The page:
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BESSARABIAN BALLADS AND MORE FROM MOLDOVA

When clarinetist German Goldenshteyn (pictured here) left his native Moldova behind, he brought with him to the United States a trunk full of klezmer songbooks and a mind brimming with the songs he played for years at weddings in Bessarabia and Ukraine. Goldenshteyn is himself a living bridge of the history of klezmer music, one connecting the pre- and postwar periods there. Here in the United States, too, he has sated the hunger of musicians for authentic Old World sounds. As part of an afternoon of “Moldovan Masters of Jewish Music” at Tonic, Goldenshteyn performs with fellow Moldavan Aron Gershman. Their set is followed by a rare appearance in New York by Yefim Chorny, visiting from Kishinev (now called Chisinau), who is that seldom-seen hybrid: a living Yiddish composer. For his latest project, Chorny sings the words of one of his Bessarabian landsmen — the late Yiddish poet Meir Charatz — which he has set to the melodies of traditional Jewish Moldavan songs.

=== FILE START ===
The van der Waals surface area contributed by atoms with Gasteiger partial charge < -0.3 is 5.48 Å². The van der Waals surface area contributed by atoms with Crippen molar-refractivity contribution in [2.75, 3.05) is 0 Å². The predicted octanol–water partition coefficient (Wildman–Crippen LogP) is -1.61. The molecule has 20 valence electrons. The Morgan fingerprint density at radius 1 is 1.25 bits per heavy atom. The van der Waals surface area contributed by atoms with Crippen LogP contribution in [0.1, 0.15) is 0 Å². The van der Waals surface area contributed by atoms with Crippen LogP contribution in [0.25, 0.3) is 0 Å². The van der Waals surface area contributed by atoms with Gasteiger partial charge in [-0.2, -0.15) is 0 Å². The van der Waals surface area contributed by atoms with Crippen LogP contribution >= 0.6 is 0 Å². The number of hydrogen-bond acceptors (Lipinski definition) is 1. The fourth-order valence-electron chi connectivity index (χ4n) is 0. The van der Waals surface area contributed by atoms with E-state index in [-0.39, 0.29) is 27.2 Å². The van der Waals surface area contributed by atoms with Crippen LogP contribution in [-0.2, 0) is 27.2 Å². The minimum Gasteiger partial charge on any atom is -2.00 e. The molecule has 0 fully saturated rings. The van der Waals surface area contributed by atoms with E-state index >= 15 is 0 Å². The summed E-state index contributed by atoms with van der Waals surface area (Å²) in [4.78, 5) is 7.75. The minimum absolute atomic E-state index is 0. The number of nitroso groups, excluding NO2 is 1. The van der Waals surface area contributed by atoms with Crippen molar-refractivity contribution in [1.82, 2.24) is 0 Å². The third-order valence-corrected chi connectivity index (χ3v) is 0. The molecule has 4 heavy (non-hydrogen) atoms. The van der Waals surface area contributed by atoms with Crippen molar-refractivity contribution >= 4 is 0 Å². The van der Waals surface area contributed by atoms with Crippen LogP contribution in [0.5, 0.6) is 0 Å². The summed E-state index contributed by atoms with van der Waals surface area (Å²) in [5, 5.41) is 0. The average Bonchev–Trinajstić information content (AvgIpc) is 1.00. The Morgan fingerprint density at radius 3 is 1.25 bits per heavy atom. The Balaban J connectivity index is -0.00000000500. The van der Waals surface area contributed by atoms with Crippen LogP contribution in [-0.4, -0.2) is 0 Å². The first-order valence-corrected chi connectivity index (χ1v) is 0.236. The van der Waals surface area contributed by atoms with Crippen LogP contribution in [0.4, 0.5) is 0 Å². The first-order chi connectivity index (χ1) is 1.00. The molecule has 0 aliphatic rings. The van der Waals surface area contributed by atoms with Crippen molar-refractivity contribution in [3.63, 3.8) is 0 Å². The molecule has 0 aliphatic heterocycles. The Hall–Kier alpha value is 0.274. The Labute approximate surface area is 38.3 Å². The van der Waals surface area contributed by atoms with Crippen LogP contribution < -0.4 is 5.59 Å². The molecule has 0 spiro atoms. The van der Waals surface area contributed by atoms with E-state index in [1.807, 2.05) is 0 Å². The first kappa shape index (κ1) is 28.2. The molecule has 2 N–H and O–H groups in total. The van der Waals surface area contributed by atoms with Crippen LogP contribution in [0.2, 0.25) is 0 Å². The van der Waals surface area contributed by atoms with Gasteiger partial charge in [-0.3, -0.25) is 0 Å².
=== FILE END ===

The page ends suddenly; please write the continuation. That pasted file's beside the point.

Tonic, 107 Norfolk St.; March 9, Goldenshteyn 1:30 p.m., Chorny 3 p.m.; $10, $15 both sets. (212-358-7501 or www.tonicnyc.org)

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